‘Diagnosis delays cut my chance of survival’
A WOMAN’S cancer diagnosis was delayed by 522 days, reducing her chance of survival, the High Court has heard.
Joan O’Sullivan sued for damages for medical negligence, and Judge Michael Hanna was told yesterday that the case had been settled, on undisclosed terms.
Ms O’Sullivan, 50, a homemaker from Old Road, Cashel, Co. Tipperary, sued the HSE over the care she received at Cork University Hospital, the court heard.
She claimed an 8mm tumour in her right breast was not diagnosed after she had a scan in April 2016, and when the tumour was diagnosed 522 days later in October 2017, it was 3cm in size.
Judge Hanna heard that Ms O’Sullivan has a gene mutation which means she is at higher risk of cancer. Due to the family history of the mutation, known as BRCA1, Ms O’Sullivan had been undergoing yearly mammograms and MRI scans.
Her counsel, Patrick Treacy, said she had a bilateral MRI in April 2016 – at which, the court was told, a new lesion was present in her breast. However, there was no biopsy carried out of that lesion, and no diagnosis was made. The new lesion was not discussed in a multi-disciplinary team meeting, and she was not recalled for a repeat MRI.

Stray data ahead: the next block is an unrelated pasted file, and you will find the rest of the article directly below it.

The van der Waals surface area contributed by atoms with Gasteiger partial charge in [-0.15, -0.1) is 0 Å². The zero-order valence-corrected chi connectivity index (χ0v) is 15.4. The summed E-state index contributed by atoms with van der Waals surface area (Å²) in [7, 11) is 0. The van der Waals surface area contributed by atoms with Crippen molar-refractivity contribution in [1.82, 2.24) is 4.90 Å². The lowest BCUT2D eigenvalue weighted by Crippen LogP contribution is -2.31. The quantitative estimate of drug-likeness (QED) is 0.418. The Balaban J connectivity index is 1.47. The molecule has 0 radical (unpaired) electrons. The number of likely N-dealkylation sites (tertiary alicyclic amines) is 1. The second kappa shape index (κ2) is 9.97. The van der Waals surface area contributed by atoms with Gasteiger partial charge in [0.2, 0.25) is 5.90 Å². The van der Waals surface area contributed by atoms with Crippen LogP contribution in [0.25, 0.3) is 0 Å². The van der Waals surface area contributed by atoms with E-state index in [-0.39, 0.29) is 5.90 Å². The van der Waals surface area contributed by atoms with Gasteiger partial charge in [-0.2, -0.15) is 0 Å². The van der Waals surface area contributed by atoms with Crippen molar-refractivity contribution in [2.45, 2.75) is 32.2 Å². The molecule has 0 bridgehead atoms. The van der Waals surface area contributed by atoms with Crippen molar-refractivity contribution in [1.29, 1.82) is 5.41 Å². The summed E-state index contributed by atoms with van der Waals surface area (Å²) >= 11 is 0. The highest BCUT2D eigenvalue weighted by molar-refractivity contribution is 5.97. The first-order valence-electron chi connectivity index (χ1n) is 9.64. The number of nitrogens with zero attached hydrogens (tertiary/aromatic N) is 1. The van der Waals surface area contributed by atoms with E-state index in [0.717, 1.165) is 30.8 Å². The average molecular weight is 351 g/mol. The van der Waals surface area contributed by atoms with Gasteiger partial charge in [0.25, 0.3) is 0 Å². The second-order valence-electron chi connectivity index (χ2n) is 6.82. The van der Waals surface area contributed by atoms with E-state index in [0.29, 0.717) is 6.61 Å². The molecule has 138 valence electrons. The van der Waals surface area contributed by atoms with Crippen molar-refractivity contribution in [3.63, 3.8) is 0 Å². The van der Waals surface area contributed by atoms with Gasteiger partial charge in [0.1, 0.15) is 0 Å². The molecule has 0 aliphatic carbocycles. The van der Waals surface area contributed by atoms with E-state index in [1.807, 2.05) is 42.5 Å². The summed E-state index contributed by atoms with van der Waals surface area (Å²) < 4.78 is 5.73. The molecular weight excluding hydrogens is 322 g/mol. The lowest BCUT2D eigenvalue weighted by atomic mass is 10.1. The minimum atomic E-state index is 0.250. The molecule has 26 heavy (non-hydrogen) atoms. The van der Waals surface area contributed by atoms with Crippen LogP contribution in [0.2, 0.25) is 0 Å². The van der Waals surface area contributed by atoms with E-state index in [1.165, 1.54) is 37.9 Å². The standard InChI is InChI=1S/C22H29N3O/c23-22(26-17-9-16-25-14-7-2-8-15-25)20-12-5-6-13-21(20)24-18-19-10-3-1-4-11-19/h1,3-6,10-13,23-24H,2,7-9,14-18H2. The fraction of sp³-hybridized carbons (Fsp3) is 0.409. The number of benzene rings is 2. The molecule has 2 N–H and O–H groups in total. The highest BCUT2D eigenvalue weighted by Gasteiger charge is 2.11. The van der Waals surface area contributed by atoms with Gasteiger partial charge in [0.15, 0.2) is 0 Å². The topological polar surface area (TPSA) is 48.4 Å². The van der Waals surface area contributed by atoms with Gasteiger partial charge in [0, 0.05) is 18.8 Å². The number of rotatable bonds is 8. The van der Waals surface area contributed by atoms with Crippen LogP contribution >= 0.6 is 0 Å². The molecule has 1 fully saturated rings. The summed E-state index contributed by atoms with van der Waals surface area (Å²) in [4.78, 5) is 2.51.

‘Potentially lost three years of life’
The lesion was instead reported to be a confluence of vessels, and of no concern. The court was told that in October 2017, she presented with a lump in her right breast measuring 3cm in size.
Mammograms the same day revealed that she had developed cancer. The judge was told Ms O’Sullivan has since had 20 weeks of chemotherapy and a right-sided mastectomy.
It was argued that because she was not given chemotherapy at an earlier stage, she had lost a 13% chance of survival over the next ten years, and that even with chemotherapy at the later date she had potentially lost three years of life.
In a linked action, Ms O’Sullivan also sued St James’s Hospital in Dublin, claiming she suffered a perforation to her bowel during an operation to remove her ovaries in 2013, which was part of a cancer prevention plan.
The complications from the operation derailed her plans for a double mastectomy, Mr Treacy said, as she had abdominal pain and was suffering from post-traumatic stress. Counsel said if she’d had a mastectomy, she would never have developed the cancerous lump in her right breast.
Both St James’s and the HSE denied her claims, but the court was told the HSE had this week admitted a breach of duty in relation to some of the care at CUH.
The judge wished Ms O’Sullivan ‘all the best for the future’.
Claims: Joan O’Sullivan at court yesterday